Obsessive-compulsive disorder (OCD) is an anxiety disorder. A person with OCD has unwanted repetitive thoughts and behaviors.
The exact cause of OCD is unknown. The nervous system, environment, genes, and mental health may all play a role.
OCD is more common in late teens into early adulthood. Your risk is also higher if you have family with OCD.
OCD may cause:
Conditions associated with OCD include:
If you have OCD, you may know that your thoughts and compulsions do not make sense, but you are unable to stop them.
Your doctor may ask you many questions about your symptoms. This will help to make a diagnosis. OCD is diagnosed when obsessions and/or compulsions either:
OCD cannot be cured. Treatment can reduce OCD thoughts and compulsions. Early treatment can have better results. Common treatment approaches include a combination of medication and therapy.
Medicine can help to decrease symptoms. Options may include one or more of the following:
It may take some time to find the best combination for you. Work with your care team to help reach your health goals.
Therapy can help to manage habits and actions with OCD. Cognitive-behavioral therapy (CBT) is one common option.
Other examples of therapies used to treat OCD include:
Other therapy may be tried for OCD that does not respond to usual care. Electroconvulsive therapy (ECT) and transcranial magnetic stimulation (TMS) have shown some promise. However, these are not for everyone. Be sure to discuss them with your doctor.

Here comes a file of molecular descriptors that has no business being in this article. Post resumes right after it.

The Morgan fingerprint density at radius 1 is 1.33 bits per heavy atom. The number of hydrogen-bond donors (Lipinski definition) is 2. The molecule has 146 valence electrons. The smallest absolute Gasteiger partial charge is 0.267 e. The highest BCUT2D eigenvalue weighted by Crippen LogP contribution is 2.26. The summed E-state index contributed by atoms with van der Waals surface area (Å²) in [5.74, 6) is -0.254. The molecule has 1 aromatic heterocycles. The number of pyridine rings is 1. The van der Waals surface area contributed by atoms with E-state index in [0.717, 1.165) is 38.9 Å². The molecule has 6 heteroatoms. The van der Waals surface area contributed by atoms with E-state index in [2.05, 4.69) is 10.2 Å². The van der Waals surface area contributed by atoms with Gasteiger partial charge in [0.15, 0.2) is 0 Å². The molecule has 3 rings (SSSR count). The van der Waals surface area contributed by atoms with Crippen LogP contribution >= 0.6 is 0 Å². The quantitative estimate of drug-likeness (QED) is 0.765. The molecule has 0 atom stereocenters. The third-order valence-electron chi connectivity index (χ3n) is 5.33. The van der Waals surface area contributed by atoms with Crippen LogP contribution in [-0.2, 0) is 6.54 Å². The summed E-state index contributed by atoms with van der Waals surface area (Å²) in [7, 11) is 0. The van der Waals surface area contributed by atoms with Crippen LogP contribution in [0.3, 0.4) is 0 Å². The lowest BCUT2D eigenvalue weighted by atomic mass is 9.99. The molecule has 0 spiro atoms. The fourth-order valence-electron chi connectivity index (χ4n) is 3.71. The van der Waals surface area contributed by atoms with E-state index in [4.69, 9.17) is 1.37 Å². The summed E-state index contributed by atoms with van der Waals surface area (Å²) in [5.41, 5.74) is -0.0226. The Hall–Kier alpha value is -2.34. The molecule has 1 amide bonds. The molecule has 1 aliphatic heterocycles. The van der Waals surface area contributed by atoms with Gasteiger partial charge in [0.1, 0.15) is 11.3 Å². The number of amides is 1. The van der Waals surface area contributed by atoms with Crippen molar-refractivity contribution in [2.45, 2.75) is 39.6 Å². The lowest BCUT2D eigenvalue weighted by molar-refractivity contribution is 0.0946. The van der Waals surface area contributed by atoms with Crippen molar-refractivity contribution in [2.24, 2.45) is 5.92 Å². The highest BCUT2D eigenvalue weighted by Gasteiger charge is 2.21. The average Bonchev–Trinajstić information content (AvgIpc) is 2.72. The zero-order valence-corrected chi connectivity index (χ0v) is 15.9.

There are no steps for preventing OCD.
Anxiety and Depression Association of America
International OCD Foundation
Canadian Mental Health Association
Canadian Psychiatric Association
Obsessive compulsive disorder (OCD). EBSCO DynaMed website. Available at:http://www.dynamed.com/topics/dmp~AN~T114503/Obsessive-compulsive-disorder-OCD. Updated September 25, 2017. Accessed October 4, 2017.
Obsessive-compulsive disorder (OCD). National Institute of Mental Health, National Institutes of Health website. Available at: https://www.nimh.nih.gov/health/topics/obsessive-compulsive-disorder-ocd/index.shtml. Updated January 2016. Accessed October 4, 2017.
OCD risk higher when several variations in gene occur together. National Institute of Mental Health website. Available at: https://www.nimh.nih.gov/news/science-news/2008/ocd-risk-higher-when-several-variations-in-gene-occur-together.shtml. Accessed October 4, 2017.
4/16/2009 DynaMed Systematic Literature Surveillancehttp://www.dynamed.com/topics/dmp~AN~T114503/Obsessive-compulsive-disorder-OCD: Simpson HB, Foa EB, Liebowitz MR, et al. A randomized, controlled trial of cognitive-behavioral therapy for augmenting pharmacotherapy in obsessive-compulsive disorder. Am J Psychiatry. 2008;165(5):621-630.
7/15/2016 DynaMed Systematic Literature Surveillancehttp://www.dynamed.com/topics/dmp~AN~T114503/Obsessive-compulsive-disorder-OCD: Fontenelle LF, Coutinho ES, Lins-Martins NM, Fitzgerald PB, Fujiwara H, Yücel M. Electroconvulsive therapy for obsessive-compulsive disorder: a systematic review. J Clin Psychiatry. 2015;76(7):949-957.
11/6/2018 DynaMed Systematic Literature Surveillancehttp://www.dynamed.com/topics/dmp~AN~T114503/Obsessive-compulsive-disorder-OCD: FDA permits marketing of transcranial magnetic stimulation for treatment of obsessive compulsive disorder. Available at: https://www.fda.gov/NewsEvents/Newsroom/PressAnnouncements/ucm617244.htm.
Last reviewed September 2018 by EBSCO Medical Review Board Adrian Preda, MD Last Updated: 9/4/2020